just woke one morning with a strong desire to make historical women’s garments,” Rebecca Olds, 50, recalled. Lesser urges must have occurred and passed unheeded. But Ms Olds, a former paralegal, and her husband, Adam Bell, 55, a three-decade veteran of financial services, were at a point in their lives ripe to invest in 17thcentury apparel.
“Last year I had a lot happening,” Ms Olds said. “My mother died, making me re-examine what I wanted from my work. I was also planning my marriage to Adam and designing my own wedding dress.
“He wanted to take early retirement and all those strands collided, so we sat down and asked, ‘what would we like to be doing?’ ”
More of us will have the chance to contemplate the same. Britons are living healthier, more active lives for longer. Government research predicts that by the mid-2030s half of British adults will be over 50.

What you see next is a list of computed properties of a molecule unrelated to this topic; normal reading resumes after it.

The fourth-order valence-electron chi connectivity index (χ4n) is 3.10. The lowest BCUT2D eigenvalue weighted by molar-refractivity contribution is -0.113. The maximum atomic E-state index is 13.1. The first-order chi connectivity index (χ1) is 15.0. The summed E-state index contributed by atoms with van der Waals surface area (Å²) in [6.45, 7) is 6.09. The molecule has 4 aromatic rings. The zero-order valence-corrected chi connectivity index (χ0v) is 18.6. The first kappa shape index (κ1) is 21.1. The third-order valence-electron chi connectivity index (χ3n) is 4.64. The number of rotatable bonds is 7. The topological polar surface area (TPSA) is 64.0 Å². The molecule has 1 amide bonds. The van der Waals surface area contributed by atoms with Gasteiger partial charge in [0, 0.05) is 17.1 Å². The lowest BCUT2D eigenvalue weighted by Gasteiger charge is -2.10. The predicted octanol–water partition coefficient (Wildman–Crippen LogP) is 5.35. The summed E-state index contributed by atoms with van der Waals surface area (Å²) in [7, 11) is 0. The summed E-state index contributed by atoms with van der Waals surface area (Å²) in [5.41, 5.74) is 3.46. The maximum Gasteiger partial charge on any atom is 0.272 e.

A million more over-50s will be working or available to work in the next six years, as fewer, out of choice or necessity, retire completely. Since just last year 240,000 more of those aged 50-64 were employed, according to the Chartered Institute of Personnel & Development, an association for human resources professionals.
Mr Bell and Ms Olds chose to use financial security obtained through years in “sensible” careers to join a trend for choosing a first career for money, a second for love, and ditching retirement altogether.
Ms Olds said: “I was no longer getting satisfaction out of my ‘intellectual work’. I used to make my own clothes and while I’d set that aside on leaving school 30 years ago I thought perhaps I’d be happier creating stuff than spending three hours a day commuting to an office.”
Careful money management by